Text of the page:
US Surpasses COVID-19 Vaccine Deployment in Canada – But Experts Say Not ‘Model of Success’ | TBEN News


Canadians browsing social media can find photos of their American peers wearing big smiles and vaccination cards that show they have been vaccinated against COVID-19.

A recent surge in vaccine deployment in the United States has far overtaken its northern neighbor, and some Canadians are wondering why distribution in their country is so far behind.

South Carolina infectious disease physician Dr Krutika Kuppalli said that while the speed of the deployment to the United States has been impressive lately, it has not been without flaws.

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Communication between states has been mostly lacking, she said, and the lack of a uniform standard for vaccine eligibility has led to inconsistencies between jurisdictions. Some states, for example, are including teachers at the top of their priority list while others are still working on immunizing those 80 and over.

Confusion in the early stages of the deployment caused frustration and damaged confidence, she added. And while the move to a new presidential administration last month has led to some improvements, Kuppalli says there is room for more.

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Motorists line up for COVID-19 vaccines in Los Angeles on Tuesday. (Jae C. Hong / The The Bharat Express News)

“I don’t think we are the model for success,” she said in a telephone interview. “We had a lot of challenges … but it’s getting better.

“Communication is better, there is certainly more transparency, and states have been very willing to step up vaccination measures and deploy mass vaccination sites. So this all helps.”

The United States is vaccinating an average of 1.7 million Americans per day this week and administered at least one dose to more than 12% of its population on Friday.

Canada, which recently faced weeks of shipping delays and disruption from Pfizer-BioNTech and Moderna, has distributed nearly 1.4 million doses since the start of its deployment in mid-December, covering approximately 2.65% of its population with at least one dose.

Prime Minister Justin Trudeau, however, said vaccine delivery on Friday is expected to increase rapidly, with provinces preparing to roll out nearly 1.5 million doses over the next three weeks.

American pharmacies are already key distributors

Experts say the United States has many factors in its favor for speeding up vaccine distribution, including a much larger supply than Canada’s, backed by the production of US-based Moderna.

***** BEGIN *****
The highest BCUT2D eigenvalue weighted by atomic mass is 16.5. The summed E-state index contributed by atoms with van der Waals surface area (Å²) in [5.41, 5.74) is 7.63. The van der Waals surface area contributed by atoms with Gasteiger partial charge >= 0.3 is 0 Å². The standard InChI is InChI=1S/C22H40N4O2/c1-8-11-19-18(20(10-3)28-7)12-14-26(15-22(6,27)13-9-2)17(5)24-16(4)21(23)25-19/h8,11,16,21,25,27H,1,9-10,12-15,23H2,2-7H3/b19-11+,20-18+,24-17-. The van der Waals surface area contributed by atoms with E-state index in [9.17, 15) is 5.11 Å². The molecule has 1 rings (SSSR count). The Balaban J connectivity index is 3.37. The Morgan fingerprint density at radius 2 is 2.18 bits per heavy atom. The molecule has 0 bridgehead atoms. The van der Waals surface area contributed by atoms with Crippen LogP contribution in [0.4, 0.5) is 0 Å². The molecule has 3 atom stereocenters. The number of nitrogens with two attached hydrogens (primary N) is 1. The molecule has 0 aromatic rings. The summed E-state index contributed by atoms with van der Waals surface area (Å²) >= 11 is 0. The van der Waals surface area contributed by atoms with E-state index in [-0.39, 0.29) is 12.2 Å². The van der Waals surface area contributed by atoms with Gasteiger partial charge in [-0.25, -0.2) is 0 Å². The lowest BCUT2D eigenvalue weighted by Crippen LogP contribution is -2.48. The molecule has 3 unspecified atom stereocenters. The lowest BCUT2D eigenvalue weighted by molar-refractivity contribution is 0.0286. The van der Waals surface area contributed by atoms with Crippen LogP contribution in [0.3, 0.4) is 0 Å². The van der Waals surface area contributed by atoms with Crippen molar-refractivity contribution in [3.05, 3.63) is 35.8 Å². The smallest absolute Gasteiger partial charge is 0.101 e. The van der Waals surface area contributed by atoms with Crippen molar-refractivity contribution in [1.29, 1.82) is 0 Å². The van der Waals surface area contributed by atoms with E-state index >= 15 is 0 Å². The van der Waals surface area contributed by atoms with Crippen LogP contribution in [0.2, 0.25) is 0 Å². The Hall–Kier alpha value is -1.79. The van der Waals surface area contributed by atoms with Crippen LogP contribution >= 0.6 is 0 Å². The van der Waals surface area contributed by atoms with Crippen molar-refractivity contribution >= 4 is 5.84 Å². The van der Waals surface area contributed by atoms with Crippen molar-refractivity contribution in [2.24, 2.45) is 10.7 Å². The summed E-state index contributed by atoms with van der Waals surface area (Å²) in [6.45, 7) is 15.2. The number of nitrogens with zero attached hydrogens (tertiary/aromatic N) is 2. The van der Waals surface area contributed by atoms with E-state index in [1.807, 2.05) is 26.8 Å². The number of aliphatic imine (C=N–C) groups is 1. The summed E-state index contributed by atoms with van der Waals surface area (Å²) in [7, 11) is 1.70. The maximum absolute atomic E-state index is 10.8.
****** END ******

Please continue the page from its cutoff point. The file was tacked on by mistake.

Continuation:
Although procurement is the first step, Kuppalli said bringing these vaccines to drugstores, where they can be easily administered, has also helped. The US government announced a few weeks ago its goal of providing vaccines to around 40,000 pharmacies in the coming months.

Canada is yet to reach the pharmacy stage of its vaccine rollout, but Dr. Isaac Bogoch, an infectious disease expert at the University of Toronto, expects it to happen once we will have enough stocks to diversify.

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“We have the exact same plan, we just need the critical mass of vaccines,” said Bogoch, who is also a member of the Ontario Vaccine Distribution Task Force. “When we have that, you will see vaccines from coast to coast to coast available in many different settings.

While pharmacy distribution makes sense for rapid rollout, it can also lead to problems with wasted doses if people don’t show up for their appointments, said Kelly Grindrod, professor at the School of Pharmacy at the University of Waterloo.

Canadian equities in distribution

The Pfizer-BioNTech and Moderna vaccines should be used within a relatively short period of time after being thawed at ultra-cold storage temperatures, Grindrod said. Once a vial has been punctured, this interval decreases further.

She said Canada has learned from wasteful setbacks other countries are experiencing and that she expects Plan B lists to be compiled of individuals who can quickly be filled in the event of a no-show.

These lists must be drawn up fairly, however, Grindrod warned.

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“You have to make sure that there is no queue skipping. So it’s not your friend who is coming in, it’s actually the people who would normally fall on the next priority lap,” says -she.

Grindrod said skipping the line – where people at lower risk of contracting the virus or having a poor COVID-19 result are vaccinated before higher priority groups – has been more culturally unacceptable in Canada than in the United States, a country without universal. health care system.

So there is justified outrage, she added, when Canadians see American friends bragging about getting vaccinated, especially if they are not from high-risk populations.

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“Equity is probably the most important principle of vaccine deployment in Canada,” said Grindrod. “And I’m not sure that’s the case in the United States”

While the deployment to the United States has had its flaws, Grindrod admires some of the more unique approaches that take place south of the border to ensure that high-risk groups can receive their doses.

She highlighted the recent role played by black churches in coordinating vaccination campaigns in generally underserved neighborhoods and pharmacists who have conducted vaccines in remote communities to vaccinate those who cannot easily get to a health center. vaccination.

“You see some really positive examples where the communities themselves are helping to create effective awareness,” she said. “So I think these are the real lessons we can learn from the United States”